There are four methods that can be used to propagate snowdrops.
Lift and divide clumps as the foliage turns yellow. Split the clumps into smaller pieces with as little disturbance as possible. Bulbs can also be planted singly at the same depth as they were on the soil.
Collect and sow seed as soon as they ripen. Germination should take place as the temperatures start to rise after winter.
This, more complex propagation method involves taking pairs of the scales (like layers of an onion) that make up the bulb and placing them in a damp environment to encourage each set of scales to make new bulbs.
- Use surgical gloves or wash hands thoroughly and use a sterilised cutting board and tools
- Remove outer brown scales (husk) and dead tissue and keep the basal plate intact. Slice off the nose of the bulb with a clean sharp knife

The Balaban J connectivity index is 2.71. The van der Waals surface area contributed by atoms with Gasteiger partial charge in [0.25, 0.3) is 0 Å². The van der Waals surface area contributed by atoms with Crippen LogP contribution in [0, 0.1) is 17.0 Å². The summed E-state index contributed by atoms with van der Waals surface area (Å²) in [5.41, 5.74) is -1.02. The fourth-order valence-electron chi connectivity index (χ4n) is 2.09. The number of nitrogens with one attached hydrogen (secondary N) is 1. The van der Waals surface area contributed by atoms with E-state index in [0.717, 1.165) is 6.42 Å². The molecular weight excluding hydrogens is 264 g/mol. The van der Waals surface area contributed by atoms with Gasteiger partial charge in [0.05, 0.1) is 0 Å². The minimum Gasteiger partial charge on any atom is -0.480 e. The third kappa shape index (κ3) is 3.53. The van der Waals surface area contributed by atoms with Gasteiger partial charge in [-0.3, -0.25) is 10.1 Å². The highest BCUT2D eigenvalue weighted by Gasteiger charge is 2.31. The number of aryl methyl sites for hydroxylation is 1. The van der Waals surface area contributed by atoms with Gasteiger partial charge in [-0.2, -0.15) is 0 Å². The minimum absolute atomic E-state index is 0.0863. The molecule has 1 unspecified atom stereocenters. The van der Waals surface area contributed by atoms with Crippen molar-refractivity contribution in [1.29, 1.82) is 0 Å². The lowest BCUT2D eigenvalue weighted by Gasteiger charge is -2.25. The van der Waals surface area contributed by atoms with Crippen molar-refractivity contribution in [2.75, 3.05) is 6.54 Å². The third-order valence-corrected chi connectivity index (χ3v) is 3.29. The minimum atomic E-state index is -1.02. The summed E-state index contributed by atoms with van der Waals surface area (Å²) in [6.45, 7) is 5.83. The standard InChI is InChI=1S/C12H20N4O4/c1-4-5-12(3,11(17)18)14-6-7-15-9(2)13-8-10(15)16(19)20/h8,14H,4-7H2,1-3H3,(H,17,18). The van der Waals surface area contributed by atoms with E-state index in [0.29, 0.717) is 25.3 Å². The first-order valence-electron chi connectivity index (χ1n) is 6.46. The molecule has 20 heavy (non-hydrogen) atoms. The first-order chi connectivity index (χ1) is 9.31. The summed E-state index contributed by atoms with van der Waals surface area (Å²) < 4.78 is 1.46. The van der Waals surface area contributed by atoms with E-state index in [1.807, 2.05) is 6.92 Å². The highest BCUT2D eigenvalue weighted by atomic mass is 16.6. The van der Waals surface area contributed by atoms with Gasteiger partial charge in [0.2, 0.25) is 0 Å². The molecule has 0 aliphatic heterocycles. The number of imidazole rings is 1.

- With the bulb upside down, cut it vertically into half, then quarters. Each section must have a piece of the basal plate attached
- Peel back pairs of scales from each piece, cutting them free at the base with a scalpel, again with a piece of basal plate attached
- Place in a plastic bag with a 50:50 mix of slightly damp peat-substitute and perlite
- Shake the bag and fill with air before sealing and labelling
- Place in a warm (21°C/70°F), dark place for 12 weeks
- When bulblets appear at the base of the scales, pot them on individually, covered with their own depth of compost
- If the scales have gone soft, remove them from the bulblets before potting on. If the scales are still firm, or have roots coming from their base, leave them attached to the bulblets
Snowdrops can be propagated by chipping which produces flowering plants more quickly than twin scaling. However twin scaling produces many bulbs in a short amount of time.